There are several aspects to direct taxes' significance. They are primarily a major source of income for governments, which makes it easier to provide public services (Slemrod & Bakija, 2017). Mankiw (2015) notes that direct taxes, particularly progressive ones, can assist reduce income inequality and provide a more equitable economic distribution in addition to income redistribution. Kaplow (2015) also emphasises the function of direct taxes in giving governments a tool to guide socioeconomic policies, such as rewarding particular industries or discouraging particular behaviours.


The relationship between income redistribution and direct taxation has been emphasised more and more in empirical literature. An investigation by Piketty, et. al. (2018) demonstrated that direct taxes may play a key role in reducing the income gap, particularly in systems that are progressive. Atkinson and Morelli's (2020) research findings corroborate this claim by showing that nations with strong direct taxation policies typically have lower levels of income inequality. The link implies that while direct taxes help the government meet its budgetary goals, they are also essential for promoting equitable growth and preventing the accumulation of excessive wealth at the top of the economic pyramid. The capital gains tax, petroleum profit tax, corporate income tax, and personal income tax are the selected direct taxes for this study.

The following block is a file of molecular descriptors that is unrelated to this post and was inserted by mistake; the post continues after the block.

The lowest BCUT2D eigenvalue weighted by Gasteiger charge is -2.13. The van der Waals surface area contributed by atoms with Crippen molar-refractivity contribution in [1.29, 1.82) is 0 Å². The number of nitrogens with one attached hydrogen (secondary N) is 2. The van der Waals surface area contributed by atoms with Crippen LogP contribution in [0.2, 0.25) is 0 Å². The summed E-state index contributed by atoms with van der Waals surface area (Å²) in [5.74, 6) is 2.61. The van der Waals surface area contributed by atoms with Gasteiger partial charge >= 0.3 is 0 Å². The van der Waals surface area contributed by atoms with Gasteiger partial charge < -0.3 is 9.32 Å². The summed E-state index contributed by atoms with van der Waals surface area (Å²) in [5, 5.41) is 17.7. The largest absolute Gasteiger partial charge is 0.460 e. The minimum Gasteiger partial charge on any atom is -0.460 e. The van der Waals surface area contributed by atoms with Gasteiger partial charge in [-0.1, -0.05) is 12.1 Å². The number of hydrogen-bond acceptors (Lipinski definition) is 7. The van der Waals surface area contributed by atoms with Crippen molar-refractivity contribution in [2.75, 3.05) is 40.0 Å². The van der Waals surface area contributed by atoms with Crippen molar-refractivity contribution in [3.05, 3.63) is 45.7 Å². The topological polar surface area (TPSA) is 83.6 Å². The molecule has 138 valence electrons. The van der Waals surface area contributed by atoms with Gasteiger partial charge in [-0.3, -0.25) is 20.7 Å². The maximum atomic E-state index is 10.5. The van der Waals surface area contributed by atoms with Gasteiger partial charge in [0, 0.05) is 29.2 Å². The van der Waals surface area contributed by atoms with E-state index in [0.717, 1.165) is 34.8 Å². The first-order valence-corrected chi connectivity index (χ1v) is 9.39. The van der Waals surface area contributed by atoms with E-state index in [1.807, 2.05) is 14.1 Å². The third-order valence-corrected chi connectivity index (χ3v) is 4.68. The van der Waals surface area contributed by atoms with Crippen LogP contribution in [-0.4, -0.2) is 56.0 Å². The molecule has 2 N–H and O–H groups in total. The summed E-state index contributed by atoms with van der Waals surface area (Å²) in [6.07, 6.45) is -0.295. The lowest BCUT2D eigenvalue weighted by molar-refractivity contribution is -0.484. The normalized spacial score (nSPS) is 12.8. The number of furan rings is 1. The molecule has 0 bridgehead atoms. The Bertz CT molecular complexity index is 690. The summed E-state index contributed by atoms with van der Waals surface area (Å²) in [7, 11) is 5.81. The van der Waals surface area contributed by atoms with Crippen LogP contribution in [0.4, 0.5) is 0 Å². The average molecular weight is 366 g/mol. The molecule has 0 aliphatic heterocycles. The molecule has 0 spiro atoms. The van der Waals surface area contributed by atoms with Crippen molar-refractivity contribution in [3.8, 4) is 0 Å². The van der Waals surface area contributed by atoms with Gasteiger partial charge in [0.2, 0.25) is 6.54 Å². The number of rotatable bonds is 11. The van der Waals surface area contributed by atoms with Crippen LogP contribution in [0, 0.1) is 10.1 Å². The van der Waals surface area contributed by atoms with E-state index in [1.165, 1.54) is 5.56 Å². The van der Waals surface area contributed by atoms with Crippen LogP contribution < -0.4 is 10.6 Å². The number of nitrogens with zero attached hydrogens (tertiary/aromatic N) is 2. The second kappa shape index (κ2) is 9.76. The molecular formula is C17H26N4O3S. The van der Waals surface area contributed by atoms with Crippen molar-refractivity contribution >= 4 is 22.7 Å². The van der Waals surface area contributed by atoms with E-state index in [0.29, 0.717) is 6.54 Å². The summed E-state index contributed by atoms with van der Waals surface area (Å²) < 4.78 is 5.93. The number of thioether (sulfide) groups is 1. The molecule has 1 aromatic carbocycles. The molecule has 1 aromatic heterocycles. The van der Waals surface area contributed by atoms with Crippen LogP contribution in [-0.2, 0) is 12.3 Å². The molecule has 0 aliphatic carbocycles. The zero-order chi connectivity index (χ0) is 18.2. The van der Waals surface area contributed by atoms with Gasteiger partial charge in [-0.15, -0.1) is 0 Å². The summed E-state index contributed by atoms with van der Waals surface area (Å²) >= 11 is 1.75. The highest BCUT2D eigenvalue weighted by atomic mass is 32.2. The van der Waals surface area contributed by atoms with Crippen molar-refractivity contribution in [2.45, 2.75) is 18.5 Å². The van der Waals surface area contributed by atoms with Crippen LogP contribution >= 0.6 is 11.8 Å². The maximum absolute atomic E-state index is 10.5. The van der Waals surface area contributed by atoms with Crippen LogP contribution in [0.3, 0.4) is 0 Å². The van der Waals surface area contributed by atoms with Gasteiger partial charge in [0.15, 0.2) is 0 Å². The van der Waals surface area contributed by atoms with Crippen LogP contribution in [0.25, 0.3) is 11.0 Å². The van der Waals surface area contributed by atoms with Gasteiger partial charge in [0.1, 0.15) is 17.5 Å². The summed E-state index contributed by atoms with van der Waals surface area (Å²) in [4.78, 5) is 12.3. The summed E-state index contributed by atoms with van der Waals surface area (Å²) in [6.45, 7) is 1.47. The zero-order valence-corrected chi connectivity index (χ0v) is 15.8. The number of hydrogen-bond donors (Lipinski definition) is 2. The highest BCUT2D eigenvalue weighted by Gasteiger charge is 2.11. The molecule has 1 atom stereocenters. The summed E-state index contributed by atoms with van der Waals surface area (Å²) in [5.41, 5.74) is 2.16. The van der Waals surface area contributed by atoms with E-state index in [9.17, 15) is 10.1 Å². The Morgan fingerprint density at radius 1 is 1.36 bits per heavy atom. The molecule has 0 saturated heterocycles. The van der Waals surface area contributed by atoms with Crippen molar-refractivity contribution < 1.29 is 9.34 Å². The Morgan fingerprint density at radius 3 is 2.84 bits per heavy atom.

1.1.5 Capital Gains Tax